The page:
Fashion houses across the world are looking to India for inspiration - is India the fashion flavour of the month again or will it make a longer-lasting impression this time?
Remember the 1970s when the cheesecloth shirt and the Madras Checks were all the rage in the west? And when paisley and Rajasthan prints swept through 1980s London? Those were short-lived trends. This time however, the consensus is the impact will be more lasting as many Indian designers have created an extension of their retailing in Mumbai and Delhi in New York and London. Indian designers have been trying to make steady inroads onto foreign shores for years. Things started with Bina Ramani, one of the first Indian designers to make it in the Big Apple when Bloomingdales gave her two windows displays and a full-page advertisement in The New York Times.
The real initial impact of Indian fashion in the west was probably felt in 1995 when I took Wendell Rodericks to the Igedo Fashion Fair in Dusseldorf Germany. It was the first time an Indian designer had shown on the German catwalk. Soon, he was followed by a full Indian show of eight designers at Igedo featuring Hemant Trevedi, Rocky S, Ritu Beri, Sangeeta Desai, Pawan Aswani, Salim Asgar Ali, and Bhairavi Jaikishan. Anita Dongre, Lina Tipnis, Narendra Kumar Ahmad and Bhamini Subramanian have also presented their collections in Dusseldorf. By the 21st century stores that stock exclusive Indian designers have made their mark in New York, Los Angeles, Miami, the Middle East, Hong Kong, Singapore and Australia.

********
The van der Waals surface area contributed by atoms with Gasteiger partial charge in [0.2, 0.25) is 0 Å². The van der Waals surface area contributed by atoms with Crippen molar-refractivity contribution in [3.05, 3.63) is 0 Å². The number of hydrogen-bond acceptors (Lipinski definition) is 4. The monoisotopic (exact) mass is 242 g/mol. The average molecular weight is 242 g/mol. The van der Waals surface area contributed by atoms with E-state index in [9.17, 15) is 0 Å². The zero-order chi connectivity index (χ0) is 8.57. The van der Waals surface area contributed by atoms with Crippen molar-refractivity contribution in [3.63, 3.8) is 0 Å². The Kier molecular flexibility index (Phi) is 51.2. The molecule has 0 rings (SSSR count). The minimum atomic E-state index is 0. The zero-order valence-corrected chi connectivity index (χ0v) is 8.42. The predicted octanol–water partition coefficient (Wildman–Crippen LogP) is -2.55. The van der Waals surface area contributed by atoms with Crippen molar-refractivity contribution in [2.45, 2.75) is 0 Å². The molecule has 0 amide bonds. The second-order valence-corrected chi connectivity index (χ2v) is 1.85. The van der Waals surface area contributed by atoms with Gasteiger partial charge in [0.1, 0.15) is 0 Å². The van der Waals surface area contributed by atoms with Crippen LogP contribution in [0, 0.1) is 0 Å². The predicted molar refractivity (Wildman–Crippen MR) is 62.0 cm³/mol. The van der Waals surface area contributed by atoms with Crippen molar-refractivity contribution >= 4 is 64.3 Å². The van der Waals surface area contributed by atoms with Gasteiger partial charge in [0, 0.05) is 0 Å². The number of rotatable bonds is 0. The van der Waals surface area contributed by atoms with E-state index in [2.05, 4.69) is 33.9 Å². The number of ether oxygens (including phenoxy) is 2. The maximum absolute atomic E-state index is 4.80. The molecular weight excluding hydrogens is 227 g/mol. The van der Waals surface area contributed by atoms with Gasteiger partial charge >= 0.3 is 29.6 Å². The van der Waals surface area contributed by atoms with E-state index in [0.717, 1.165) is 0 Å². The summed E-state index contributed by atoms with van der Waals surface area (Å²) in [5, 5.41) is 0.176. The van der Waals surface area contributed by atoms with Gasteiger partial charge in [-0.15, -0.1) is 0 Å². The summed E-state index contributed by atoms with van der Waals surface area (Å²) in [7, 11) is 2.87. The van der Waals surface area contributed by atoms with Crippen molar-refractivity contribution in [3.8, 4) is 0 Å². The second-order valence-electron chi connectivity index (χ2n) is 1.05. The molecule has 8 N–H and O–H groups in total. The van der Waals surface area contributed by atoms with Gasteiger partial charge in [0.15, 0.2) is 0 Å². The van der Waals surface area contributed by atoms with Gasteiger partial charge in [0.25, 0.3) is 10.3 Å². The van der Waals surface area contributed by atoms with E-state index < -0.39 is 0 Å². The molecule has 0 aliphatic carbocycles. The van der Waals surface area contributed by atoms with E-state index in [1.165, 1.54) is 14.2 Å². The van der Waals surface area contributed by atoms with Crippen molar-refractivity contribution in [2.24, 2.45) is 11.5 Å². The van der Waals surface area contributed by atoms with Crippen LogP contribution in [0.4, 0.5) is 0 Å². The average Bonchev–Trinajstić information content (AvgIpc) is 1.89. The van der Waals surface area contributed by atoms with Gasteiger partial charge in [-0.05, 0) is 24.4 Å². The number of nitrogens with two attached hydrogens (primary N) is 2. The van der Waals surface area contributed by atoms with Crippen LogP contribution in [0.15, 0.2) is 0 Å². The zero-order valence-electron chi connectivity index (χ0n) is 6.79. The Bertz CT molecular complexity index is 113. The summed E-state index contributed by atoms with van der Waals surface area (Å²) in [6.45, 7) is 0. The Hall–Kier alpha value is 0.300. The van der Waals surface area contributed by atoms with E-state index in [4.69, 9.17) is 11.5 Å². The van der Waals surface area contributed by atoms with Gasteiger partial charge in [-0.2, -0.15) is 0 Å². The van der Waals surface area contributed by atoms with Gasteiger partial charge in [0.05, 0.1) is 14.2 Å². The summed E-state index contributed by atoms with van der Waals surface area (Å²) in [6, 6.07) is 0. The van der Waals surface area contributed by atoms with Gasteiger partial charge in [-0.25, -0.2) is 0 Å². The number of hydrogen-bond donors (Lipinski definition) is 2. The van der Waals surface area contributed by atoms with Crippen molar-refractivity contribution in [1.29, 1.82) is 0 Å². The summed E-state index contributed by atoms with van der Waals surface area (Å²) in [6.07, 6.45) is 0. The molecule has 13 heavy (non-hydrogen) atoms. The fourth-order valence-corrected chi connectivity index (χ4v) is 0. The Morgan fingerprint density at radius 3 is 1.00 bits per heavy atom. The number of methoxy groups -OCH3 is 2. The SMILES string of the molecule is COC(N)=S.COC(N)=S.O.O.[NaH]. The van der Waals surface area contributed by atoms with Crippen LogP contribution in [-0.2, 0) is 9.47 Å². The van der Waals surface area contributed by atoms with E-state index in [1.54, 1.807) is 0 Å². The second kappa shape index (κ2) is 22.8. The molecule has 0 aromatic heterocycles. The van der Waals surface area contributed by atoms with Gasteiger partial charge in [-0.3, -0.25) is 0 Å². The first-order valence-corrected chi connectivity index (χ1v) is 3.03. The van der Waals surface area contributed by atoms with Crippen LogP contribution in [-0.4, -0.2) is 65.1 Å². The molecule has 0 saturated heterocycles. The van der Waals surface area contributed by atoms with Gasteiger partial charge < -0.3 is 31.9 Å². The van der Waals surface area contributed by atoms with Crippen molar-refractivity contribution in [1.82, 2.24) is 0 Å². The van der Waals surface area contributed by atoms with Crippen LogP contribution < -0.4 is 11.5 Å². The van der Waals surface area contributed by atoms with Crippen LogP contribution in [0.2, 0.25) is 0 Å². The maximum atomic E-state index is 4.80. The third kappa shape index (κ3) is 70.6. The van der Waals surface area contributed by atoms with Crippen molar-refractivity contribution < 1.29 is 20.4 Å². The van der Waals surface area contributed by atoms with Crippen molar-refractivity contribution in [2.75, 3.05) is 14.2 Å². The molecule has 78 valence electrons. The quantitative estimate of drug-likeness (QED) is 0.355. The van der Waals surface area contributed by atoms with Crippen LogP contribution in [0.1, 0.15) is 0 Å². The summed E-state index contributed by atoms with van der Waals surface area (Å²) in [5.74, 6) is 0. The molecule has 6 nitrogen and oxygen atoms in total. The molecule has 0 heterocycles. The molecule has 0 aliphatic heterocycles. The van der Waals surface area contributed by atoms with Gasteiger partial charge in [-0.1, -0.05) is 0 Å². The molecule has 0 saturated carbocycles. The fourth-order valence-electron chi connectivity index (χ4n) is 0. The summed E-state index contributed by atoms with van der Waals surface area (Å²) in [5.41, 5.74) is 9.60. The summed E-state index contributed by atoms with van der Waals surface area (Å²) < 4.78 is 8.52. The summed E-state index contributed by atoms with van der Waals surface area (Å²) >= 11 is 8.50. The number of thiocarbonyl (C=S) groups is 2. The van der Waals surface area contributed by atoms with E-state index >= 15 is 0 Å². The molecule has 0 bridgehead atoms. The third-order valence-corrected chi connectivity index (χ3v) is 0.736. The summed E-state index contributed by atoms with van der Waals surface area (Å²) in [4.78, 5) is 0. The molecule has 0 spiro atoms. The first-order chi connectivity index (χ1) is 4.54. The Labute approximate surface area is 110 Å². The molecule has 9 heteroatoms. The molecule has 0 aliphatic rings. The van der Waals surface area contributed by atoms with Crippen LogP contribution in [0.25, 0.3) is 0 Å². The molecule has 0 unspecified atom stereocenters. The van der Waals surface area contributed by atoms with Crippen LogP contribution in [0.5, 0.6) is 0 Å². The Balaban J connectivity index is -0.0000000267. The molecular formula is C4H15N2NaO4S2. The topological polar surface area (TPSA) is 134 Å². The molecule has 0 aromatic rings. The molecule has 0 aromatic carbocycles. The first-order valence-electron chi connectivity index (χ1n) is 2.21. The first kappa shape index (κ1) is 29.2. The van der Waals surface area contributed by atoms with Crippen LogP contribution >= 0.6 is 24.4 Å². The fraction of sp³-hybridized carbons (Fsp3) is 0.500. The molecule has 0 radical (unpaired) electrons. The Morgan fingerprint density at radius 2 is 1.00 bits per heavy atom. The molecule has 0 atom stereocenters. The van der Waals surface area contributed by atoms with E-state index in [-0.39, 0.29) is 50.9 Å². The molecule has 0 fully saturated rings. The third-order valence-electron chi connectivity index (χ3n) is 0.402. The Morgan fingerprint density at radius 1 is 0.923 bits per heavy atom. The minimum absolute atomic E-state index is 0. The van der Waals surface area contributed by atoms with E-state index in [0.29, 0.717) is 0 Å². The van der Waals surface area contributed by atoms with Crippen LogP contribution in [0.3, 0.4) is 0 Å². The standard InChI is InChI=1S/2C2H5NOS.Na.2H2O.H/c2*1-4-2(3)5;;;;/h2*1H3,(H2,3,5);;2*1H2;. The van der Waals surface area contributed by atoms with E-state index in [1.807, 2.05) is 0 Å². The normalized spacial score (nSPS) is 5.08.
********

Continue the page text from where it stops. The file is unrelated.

Bollywood has been instrumental in promoting Indian fashion abroad through its box office hits, with Jodhpuri pants, churidars, the Nehru Jacket and kurtis seen on the catwalks of Europe and the US. Bill Blass, the all-American designer, feels Indian embroidery influences are a must for his evening wear, while Ralph Lauren has used beading and embroidery from India and the Nehru collar extensively for his creations. Designers Oscar De La Renta and Roberto Cavalli use Indian embroidery on collars, cuffs and waistbands; while Yves St Laurent sent out a turbaned Maharani creation for one of his earlier shows. Hermes' campaign and show window feature Indian model Lakshmi Menon with an elephant this season, and the luxury brand's scarves show Indian design influences.
The latest rage in New York fashion circles is turbaned Sikh model Sonney Sabrewal who is the new face of Kenneth Cole designs, while Jean Paul Gaultier's last collection was inspired by the princess of Rajasthan. Alberta Ferrati used tiny dark patterns with mirror embroidery for apparel and accessories, while Salvatore Ferragamo has encrusted customised shoes with traditional jewellery. Menswear too has been greatly influenced by India. There are bandhgalas from Zegna's Ceremonial collection and Pal Zileri has sherwanis with guru collars.
Fashion often conveys a social message with peace and the environment popular themes. Traditional crafts such as ikat, kalamkari, kantha and block prints were used in an innovative manner, while khadi took on a contemporary image. Texturing on fabrics was done beautifully by Nachiket Barve, while the beauty of white for layered garments was a favourite of Wendell Rodricks. The dhoti was a great inspiration for trousers and skirts along with the Jodhpuri pants for both men and women. Many pieces featured touches of traditional crafts such as Kashmir embroidery.
So when you're looking through the latest trends where kurtis and pants are sold, or admiring the work of designers celebrated collections, wherever you are in the world, Indian style is making its presence felt.